With the clock ticking down until we open the floor up to Worst Company In America nominations, perennial Final Four contender Ticketmaster is here to remind everyone why they belong in the tournament.
An L.A. Lakers fan says the problems all began when she went to buy tickets for a game between her favorite basketball team and the Dallas Mavericks.
She tells the L.A. Times’ David Lazarus that she first checked the NBA-sanctioned, Ticketmaster-operated TicketExchange site that lets season ticket owners unload their seats on the secondary market. She says that no one was selling when she first looked, so it was over to the regular Ticketmaster site to see what was available.
There she ponied up a fee-laden total of $440 for two tickets. She was able to use some of her American Express rewards points to chip $68 off the price tag, which helped a bit.
Out of curiosity, she later went back to look at TicketExchange and found seats in the same row for $86 less (each!) had been posted in the time since she’d first checked.
So she contacted Ticketmaster, where a rep said they could do her “a favor” and refund her the face value — but none of the fees — for her initial purchase. But as for those AmEx rewards points she’d used, the rep said there was naught that could be done.
When the Lakers fan said she would contact AmEx about this, she claims that the Ticketmaster rep told her, “I don’t want to upset you, but I will warn you that if you complain to American Express, you could be blacklisted from using Ticketmaster.”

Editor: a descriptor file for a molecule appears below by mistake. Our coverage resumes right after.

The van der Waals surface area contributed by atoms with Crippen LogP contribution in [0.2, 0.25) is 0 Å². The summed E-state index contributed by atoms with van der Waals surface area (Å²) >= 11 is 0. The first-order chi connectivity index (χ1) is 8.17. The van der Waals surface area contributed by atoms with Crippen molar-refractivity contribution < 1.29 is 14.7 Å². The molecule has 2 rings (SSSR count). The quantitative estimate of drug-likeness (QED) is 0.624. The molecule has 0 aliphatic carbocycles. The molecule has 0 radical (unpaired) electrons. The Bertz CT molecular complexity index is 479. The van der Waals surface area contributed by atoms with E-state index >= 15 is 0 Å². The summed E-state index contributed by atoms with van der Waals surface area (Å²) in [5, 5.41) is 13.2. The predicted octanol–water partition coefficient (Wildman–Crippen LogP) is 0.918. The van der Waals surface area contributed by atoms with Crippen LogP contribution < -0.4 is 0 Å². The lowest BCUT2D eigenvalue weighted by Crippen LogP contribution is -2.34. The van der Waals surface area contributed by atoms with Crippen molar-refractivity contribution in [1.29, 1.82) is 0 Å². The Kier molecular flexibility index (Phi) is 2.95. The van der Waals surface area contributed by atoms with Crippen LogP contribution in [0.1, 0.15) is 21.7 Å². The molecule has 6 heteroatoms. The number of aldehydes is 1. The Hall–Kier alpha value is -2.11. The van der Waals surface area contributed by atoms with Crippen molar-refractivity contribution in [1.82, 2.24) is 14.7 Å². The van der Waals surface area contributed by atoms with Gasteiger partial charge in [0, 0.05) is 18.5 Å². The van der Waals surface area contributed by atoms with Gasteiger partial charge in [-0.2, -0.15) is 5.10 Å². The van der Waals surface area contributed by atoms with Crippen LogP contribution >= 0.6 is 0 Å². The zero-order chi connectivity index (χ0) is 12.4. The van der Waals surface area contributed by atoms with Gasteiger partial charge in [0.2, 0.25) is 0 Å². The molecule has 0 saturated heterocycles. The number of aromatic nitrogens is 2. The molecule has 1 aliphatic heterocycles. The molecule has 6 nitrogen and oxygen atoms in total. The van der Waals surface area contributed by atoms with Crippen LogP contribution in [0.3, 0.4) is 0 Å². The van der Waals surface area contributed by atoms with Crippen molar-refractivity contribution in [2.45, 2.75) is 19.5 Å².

After that threat, she says she asked to speak to a supervisor.
“The supervisor then said they wouldn’t offer the refund,” the woman tells Lazarus. “He said that they were doing me a favor. If I was going to call American Express, they wouldn’t help me.”
In spite of the blacklist threat, she went ahead and called AmEx, who not only refunded her the points but an extra $25.
When Lazarus heard the woman’s story, he contacted Ticketmaster, where a company rep said she would listen to a tape of the call, but — shock horror — “Most calls are recorded… This one wasn’t.”
The rep said, “We don’t have a blacklist… That term isn’t part of our vernacular,” and that the CSR probably told the customer that a disputed charge can result in further ticket purchases being suspended until the dispute is resolved.
But the customer sticks by her version of the story. “‘Blacklist’ is absolutely the word they used… It’s exactly what they said.”
Hey, at least the Lakers won the game.